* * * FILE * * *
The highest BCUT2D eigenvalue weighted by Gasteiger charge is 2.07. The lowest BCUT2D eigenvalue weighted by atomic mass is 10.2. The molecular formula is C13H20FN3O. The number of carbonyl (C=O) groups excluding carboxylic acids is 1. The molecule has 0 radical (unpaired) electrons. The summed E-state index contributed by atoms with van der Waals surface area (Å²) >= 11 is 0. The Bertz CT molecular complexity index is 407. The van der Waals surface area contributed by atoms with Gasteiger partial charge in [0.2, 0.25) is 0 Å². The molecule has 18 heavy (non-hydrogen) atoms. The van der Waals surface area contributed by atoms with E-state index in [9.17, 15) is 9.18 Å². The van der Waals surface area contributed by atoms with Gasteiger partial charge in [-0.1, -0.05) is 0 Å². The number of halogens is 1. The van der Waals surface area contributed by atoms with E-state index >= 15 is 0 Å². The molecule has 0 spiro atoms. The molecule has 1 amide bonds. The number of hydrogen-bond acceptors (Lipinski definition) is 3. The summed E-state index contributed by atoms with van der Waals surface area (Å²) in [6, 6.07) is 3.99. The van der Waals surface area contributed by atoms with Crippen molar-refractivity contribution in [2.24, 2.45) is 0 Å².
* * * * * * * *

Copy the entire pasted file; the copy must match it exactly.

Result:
The highest BCUT2D eigenvalue weighted by Gasteiger charge is 2.07. The lowest BCUT2D eigenvalue weighted by atomic mass is 10.2. The molecular formula is C13H20FN3O. The number of carbonyl (C=O) groups excluding carboxylic acids is 1. The molecule has 0 radical (unpaired) electrons. The summed E-state index contributed by atoms with van der Waals surface area (Å²) >= 11 is 0. The Bertz CT molecular complexity index is 407. The van der Waals surface area contributed by atoms with Gasteiger partial charge in [0.2, 0.25) is 0 Å². The molecule has 18 heavy (non-hydrogen) atoms. The van der Waals surface area contributed by atoms with E-state index in [9.17, 15) is 9.18 Å². The van der Waals surface area contributed by atoms with Gasteiger partial charge in [-0.1, -0.05) is 0 Å². The number of halogens is 1. The van der Waals surface area contributed by atoms with E-state index >= 15 is 0 Å². The molecule has 0 spiro atoms. The molecule has 1 amide bonds. The number of hydrogen-bond acceptors (Lipinski definition) is 3. The summed E-state index contributed by atoms with van der Waals surface area (Å²) in [6, 6.07) is 3.99. The van der Waals surface area contributed by atoms with Crippen molar-refractivity contribution in [2.24, 2.45) is 0 Å².